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Denver Water customers say water tastes and smells different

The water is safe to drink, but it is earthier tasting than usual.

DENVER — If you've noticed that your tap water tastes or smells a little off, it may be affected by a common, and harmless, seasonal affliction. The sun and consistent heat are to blame.

Treatment manager for Denver Water's south system facilities Russell Plakke says the earthy odor and smell is from geosmin.

Geosmin is a natural bacterial product that is responsible for the earthy taste of beets and the dirt-like smell after it rains, according to the American Chemical Society.

In water, Plakke said it is produced by bacteria known as blue green algae. People can detect it by taste and smell in tiny quantities, about four or five ppt (parts per thousand).

The algae is found primarily in lower-elevation reservoirs like the Marston Reservoir in Southwest Denver. Plakke explained that these reservoirs tend to get warmer from the sun than higher-elevation reservoirs.

“Higher level reservoirs are deeper and cooler. They don't get quite as much heating from the afternoon sun. There's less nutrients that travel into those reservoirs,” he said.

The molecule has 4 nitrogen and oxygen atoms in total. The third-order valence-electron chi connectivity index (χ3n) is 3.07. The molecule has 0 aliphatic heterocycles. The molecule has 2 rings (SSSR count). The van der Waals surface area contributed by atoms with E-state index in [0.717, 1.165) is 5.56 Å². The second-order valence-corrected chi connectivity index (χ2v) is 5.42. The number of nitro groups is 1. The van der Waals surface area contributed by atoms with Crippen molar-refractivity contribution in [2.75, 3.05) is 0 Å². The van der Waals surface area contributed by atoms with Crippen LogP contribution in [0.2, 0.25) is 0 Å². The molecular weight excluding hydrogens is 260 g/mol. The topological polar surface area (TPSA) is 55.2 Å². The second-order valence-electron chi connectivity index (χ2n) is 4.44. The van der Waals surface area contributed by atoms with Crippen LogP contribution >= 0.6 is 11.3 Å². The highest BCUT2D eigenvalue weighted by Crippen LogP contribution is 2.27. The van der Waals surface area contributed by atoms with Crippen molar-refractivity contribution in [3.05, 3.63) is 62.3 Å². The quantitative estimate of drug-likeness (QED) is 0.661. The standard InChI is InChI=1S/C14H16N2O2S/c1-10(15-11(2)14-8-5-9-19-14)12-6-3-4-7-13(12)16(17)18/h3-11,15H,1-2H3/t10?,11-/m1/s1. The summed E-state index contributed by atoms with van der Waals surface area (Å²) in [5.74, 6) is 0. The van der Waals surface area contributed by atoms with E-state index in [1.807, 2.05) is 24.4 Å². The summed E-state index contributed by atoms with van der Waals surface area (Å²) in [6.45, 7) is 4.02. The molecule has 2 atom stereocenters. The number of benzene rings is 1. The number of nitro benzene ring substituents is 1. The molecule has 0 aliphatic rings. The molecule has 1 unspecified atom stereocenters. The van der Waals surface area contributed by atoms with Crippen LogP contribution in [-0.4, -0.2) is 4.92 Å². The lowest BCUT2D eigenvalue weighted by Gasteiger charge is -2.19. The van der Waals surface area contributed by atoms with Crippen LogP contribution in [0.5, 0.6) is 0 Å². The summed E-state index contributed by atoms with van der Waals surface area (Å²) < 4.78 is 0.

Plakke also says that the nutrients that travel to and gather in these reservoirs can be from weather events like fires.

“Nutrients can be released into the water streams and are transported downward all the way out to the oceans. These nutrients can collect in certain areas and increase the chances of an algae bloom,” he said.

These blooms are a common occurrence and come around every year.

Denver Water says it is currently using water from different reservoirs. They also said it can remove the algae, but the residuals can still affect taste and smell.

Plakke also says that they do have solutions, which include blending reservoir water with mountain sources to dilute it and adding powdered activated carbon that helps neutralize the taste. Both processes take some time.

If you’re wondering if geosmin is affecting your water, the taste is commonly described at straw-like or grassy. Plakke said that for him, it tastes like water out of a hose.

Denver Water said stale tasting water is a sign there may not be enough disinfectant. For homeowners, flushing water lines can help remove stagnate water, as well as filters on your tap.

Councilman Kevin Flynn said in a Facebook post that the taste and smell should return to normal within the next week or two.

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